Opendata, web and dolomites


Symbiotic COOperation and Boring Activity of Cliona sponges under a climate change context

Total Cost €


EC-Contrib. €






 SCOOBA project word cloud

Explore the words cloud of the SCOOBA project. It provides you a very rough idea of what is the project "SCOOBA" about.

apart    dinoflagellates    newest    interactions    form    co2    functioning    types    biocoenosis    regions    link    symbiodinium    abundant    communities    marine       context    behavior    biogeographic    sea    prokaryotic    worldwide    thermal    climate    close    microbiomes    temperature    opportunity    modifying    populations    interspecific    projected    atmospheric    future    coral    bacterial    proper    ph    species    solubility    scenarios    host    possess    technologies    sponge    ordm    warming    habitat    predictions    sensitivity    tease    global    concentration    boring    roles    2100    stress    feeding    destabilized    culturing    manipulate    contributions    symbionts    eukaryotic    altering    cell    reef    microbial    diversity    acidification    symbioses    predict    dinoflagellate    single    sponges    quite    phenotype    ecosystems    surface    corals    symbiont    fold    goals    associations    symbiosis    sequencing    ocean    diverse    caco3    causing    functional   

Project "SCOOBA" data sheet

The following table provides information about the project.


Organization address
address: CALLE SERRANO 117
city: MADRID
postcode: 28006

contact info
title: n.a.
name: n.a.
surname: n.a.
function: n.a.
email: n.a.
telephone: n.a.
fax: n.a.

 Coordinator Country Spain [ES]
 Project website
 Total cost 239˙191 €
 EC max contribution 239˙191 € (100%)
 Programme 1. H2020-EU.1.3.2. (Nurturing excellence by means of cross-border and cross-sector mobility)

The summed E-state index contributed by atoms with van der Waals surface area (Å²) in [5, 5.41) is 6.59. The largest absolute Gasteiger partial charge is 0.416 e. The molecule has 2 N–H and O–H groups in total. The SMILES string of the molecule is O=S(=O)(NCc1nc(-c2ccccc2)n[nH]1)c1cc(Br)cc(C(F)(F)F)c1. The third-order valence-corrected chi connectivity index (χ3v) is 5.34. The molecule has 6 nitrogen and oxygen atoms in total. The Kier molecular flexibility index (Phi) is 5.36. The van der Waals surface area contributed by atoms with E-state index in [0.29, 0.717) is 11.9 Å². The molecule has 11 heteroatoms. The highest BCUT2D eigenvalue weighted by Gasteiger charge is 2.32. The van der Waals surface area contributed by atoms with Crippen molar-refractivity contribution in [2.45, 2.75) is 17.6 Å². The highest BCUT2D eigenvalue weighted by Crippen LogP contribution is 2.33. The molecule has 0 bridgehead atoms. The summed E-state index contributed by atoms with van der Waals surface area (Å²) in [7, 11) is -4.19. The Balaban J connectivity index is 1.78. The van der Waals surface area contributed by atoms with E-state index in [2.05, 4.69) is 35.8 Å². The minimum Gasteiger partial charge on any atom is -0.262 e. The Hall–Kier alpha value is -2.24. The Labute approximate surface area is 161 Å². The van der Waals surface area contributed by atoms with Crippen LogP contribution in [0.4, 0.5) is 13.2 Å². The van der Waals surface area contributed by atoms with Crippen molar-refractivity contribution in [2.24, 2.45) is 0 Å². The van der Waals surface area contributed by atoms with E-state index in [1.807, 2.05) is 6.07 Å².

Code Call H2020-MSCA-IF-2015
 Funding Scheme MSCA-IF-GF
 Starting year 2017
 Duration (year-month-day) from 2017-03-01   to  2020-02-29


Take a look of project's partnership.

# participants  country  role  EC contrib. [€] 


 Project objective

Future climate change scenarios predict an increase of 1.8-4ºC in sea surface temperature and a projected two-fold increase in atmospheric CO2 concentration by 2100, causing ocean acidification. These conditions may particularly affect coral reef ecosystems where coral-Symbiodinium symbiosis will be destabilized and the solubility of CaCO3 will increase, modifying the marine habitat and altering the biocoenosis. Apart from corals, sponges are also highly abundant in reef ecosystems worldwide and possess a wide range of functional roles essential for the proper functioning of the system. Predictions of global warming can also affect sponge populations. Boring sponges form close associations with dinoflagellates and can host quite diverse bacterial symbionts. These sponges provide the opportunity to define the interactions between symbionts, and between symbiont communities and their host under a climate change context. We will evaluate different types of microbial diversity (eukaryotic and prokaryotic) in a single host species. We will then manipulate bacterial and dinoflagellate symbioses to tease apart symbiont contributions to the host phenotype and to test for the sensitivity to thermal and pH stress in the context of sponge behavior (i.e., feeding, growth, and boring activity). Finally, we will link sponge microbiomes from different biogeographic regions at an intra- and interspecific level. To achieve our goals, we will use a novel approach in the field of sponge symbiosis applying the newest technologies of sequencing and cell culturing.


year authors and title journal last update
List of publications.
2019 Oriol Sacristán-Soriano, Marina Winkler, Patrick Erwin, Jeremy Weisz, Olivia Harriott, Gary Heussler, Emily Bauer, Brittany West Marsden, April Hill, Malcolm Hill
Ontogeny of symbiont community structure in two carotenoid-rich, viviparous marine sponges: comparison of microbiomes and analysis of culturable pigmented heterotrophic bacteria
published pages: , ISSN: 1758-2229, DOI: 10.1111/1758-2229.12739
Environmental Microbiology Reports 2019-10-29
2017 Malcolm S. Hill, Oriol Sacristán-Soriano
Molecular and Functional Ecology of Sponges and Their Microbial Symbionts
published pages: 105-142, ISSN: , DOI: 10.1007/978-3-319-59008-0_5
Climate Change, Ocean Acidification and Sponges 2019-10-29

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